There are nightmares you wake up from, and there are nightmares you cannot wake up from, no matter how hard you pinch yourself. They are real. Mine is, my students are reluctant to digitalize themselves.
My big time argument is they can learn English even when they are on the toilet. It is a bit scatological, I know, but it was my very last chance after trying all possible perks.
Maybe thinking aloud about them will help clear some of this mess.
The most obvious that comes to mind is that we break all time and space boundaries. Anywhere you may have access to the internet, you can log on to your course and work on it. Drawbacks … there should not be… BUT there are.
The drawbacks do not come from the system itself but from the circumstances that surround the students. Circumstances are different in, let’s say, The USA, South Korea or Spain. The USA is just the all-time reference, South Koreans are nuts about technology and Spain… well, Spain is still different.
America is not yet fully digital – that is South Korea of all places. But America (I mean the U.S.) has fully embraced as a country the digital era. There might be some reluctant individuals who do not like the idea, but I guess most people who work with a computer are well updated in using the internet and know the basics about benefits, risks and what to do to avoid these. They all have their driver’s license, if you know what I mean.
South Korea is discarding a broadband technology in favour of the next one. Ironically, that discarded technology is being adopted – now – in the U.S. In south Korea a baby died of starvation and neglect because the parents were playing a video game about – raising a child:
A disturbingly telling symptom.
As I said, Spain is still different. Here in Spain, the average internet user has either been fighting for years in order to get decent bandwitdh at an affordable price, let alone wireless connection on portable devices. Those who jumped late onto the bandwagon, are still dazzled and confused. There has been a lack of formal technological education integrated in the standard curriculum among those who are, let’s say, above 30 years old. Jobs that exist in countries like my two other examples – or for that matter in countries like Germany or France – are not so technologically integrated in Spain. Companies are still too analogical.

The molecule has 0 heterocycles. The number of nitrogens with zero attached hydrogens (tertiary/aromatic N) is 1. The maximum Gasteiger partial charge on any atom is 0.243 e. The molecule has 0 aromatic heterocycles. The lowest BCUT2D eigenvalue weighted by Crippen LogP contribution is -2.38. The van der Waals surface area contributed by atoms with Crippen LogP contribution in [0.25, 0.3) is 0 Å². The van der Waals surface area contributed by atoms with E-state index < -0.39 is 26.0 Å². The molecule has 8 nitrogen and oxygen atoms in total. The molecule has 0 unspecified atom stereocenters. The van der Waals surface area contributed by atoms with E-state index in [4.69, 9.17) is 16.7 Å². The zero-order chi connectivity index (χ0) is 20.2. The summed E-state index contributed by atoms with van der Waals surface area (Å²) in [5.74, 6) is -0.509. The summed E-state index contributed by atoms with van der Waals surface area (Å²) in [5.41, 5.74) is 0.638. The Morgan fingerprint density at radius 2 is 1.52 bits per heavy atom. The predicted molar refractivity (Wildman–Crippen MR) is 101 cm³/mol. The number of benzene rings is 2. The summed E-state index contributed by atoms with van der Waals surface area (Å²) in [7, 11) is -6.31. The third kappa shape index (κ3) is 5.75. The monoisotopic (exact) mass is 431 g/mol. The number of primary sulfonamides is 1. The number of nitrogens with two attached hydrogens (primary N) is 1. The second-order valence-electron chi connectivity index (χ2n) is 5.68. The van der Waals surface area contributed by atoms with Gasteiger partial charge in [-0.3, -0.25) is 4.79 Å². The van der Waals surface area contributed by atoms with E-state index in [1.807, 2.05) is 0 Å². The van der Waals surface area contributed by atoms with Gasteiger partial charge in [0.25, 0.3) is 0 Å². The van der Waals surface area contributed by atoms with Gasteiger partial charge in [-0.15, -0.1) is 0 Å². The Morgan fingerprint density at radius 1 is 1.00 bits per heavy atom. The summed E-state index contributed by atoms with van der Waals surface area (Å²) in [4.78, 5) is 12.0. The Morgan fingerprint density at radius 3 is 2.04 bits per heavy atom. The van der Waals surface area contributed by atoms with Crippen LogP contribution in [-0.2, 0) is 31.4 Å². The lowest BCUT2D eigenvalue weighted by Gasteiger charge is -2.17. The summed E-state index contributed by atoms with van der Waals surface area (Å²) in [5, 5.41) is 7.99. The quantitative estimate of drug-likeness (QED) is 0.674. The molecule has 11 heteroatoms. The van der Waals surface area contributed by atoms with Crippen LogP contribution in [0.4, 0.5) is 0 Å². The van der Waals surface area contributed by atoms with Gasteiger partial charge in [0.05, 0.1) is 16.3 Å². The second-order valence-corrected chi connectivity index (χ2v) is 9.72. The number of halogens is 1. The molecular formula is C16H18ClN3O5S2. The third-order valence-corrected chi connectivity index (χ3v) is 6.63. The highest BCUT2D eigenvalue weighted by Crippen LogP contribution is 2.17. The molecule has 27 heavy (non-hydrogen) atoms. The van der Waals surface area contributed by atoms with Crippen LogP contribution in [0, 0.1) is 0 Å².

An example: an education consultancy belonging to a group where there is a web programming company and it took them five years to have an up-and-running online teaching website. Appalling.
So this applies to my students as well. They are between 18 and 55. They are all supposed to have access to their intranet and are automatically assigned an email account. Recently one of my students came back to the course after being abroad for some weeks. He is forty-something.
Me: Hi, what have you done with your English these weeks?
Student: Hardly anything, some exercises on a grammar book I have at home.
Me: (trying to sound cheerful) which book is it?
Student: I can’t remember, It is blue outside.
Me: (Repressed sigh/grunt) have you tried our website as I told you?
Student: Actually I forgot all about it.
Me: By the way I remind you it is vital for you to sign up, for administration purposes. You have done it, have you?
Student: I don’t have an e-mail account. So when I reached that… I tried before leaving and then…
Me: You all have a corporate e-mail address…
Student: Do we? We do have this X thing…
Me: That’s it.
Student: (Surprised) Is it?
The conversation went on for a long time. This is an analogic student. He has an email account that he has been given for free at work. He has not even used it once. Luckily I do have a geek student whom I asked to help this other student. But this student should already know the basics. Right now it is like not knowing how to use the phone – or a mobile phone, of which he has two. Wait till he hears that he can use the course on his mobile’s screen!
Lesson learned: make sure your students have the basic digital skills before starting the first class.